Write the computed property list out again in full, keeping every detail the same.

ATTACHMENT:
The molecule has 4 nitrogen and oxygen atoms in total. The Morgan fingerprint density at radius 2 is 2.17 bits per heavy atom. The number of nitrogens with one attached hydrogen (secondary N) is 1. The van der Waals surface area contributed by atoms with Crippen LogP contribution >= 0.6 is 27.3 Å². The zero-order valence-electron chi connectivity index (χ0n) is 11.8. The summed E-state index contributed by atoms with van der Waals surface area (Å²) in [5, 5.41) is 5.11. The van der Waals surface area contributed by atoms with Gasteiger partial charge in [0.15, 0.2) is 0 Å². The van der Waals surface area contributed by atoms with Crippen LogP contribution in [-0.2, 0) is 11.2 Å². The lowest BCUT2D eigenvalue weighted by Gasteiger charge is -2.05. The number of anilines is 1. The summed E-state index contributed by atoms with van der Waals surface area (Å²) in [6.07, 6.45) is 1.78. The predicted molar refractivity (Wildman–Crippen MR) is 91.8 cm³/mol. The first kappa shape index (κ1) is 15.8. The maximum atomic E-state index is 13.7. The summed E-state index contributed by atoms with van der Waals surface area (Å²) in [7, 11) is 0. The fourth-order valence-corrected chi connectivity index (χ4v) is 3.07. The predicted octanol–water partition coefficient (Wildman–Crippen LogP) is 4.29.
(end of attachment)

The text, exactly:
The molecule has 4 nitrogen and oxygen atoms in total. The Morgan fingerprint density at radius 2 is 2.17 bits per heavy atom. The number of nitrogens with one attached hydrogen (secondary N) is 1. The van der Waals surface area contributed by atoms with Crippen LogP contribution >= 0.6 is 27.3 Å². The zero-order valence-electron chi connectivity index (χ0n) is 11.8. The summed E-state index contributed by atoms with van der Waals surface area (Å²) in [5, 5.41) is 5.11. The van der Waals surface area contributed by atoms with Gasteiger partial charge in [0.15, 0.2) is 0 Å². The van der Waals surface area contributed by atoms with Crippen LogP contribution in [-0.2, 0) is 11.2 Å². The lowest BCUT2D eigenvalue weighted by Gasteiger charge is -2.05. The number of anilines is 1. The summed E-state index contributed by atoms with van der Waals surface area (Å²) in [6.07, 6.45) is 1.78. The predicted molar refractivity (Wildman–Crippen MR) is 91.8 cm³/mol. The first kappa shape index (κ1) is 15.8. The maximum atomic E-state index is 13.7. The summed E-state index contributed by atoms with van der Waals surface area (Å²) in [7, 11) is 0. The fourth-order valence-corrected chi connectivity index (χ4v) is 3.07. The predicted octanol–water partition coefficient (Wildman–Crippen LogP) is 4.29.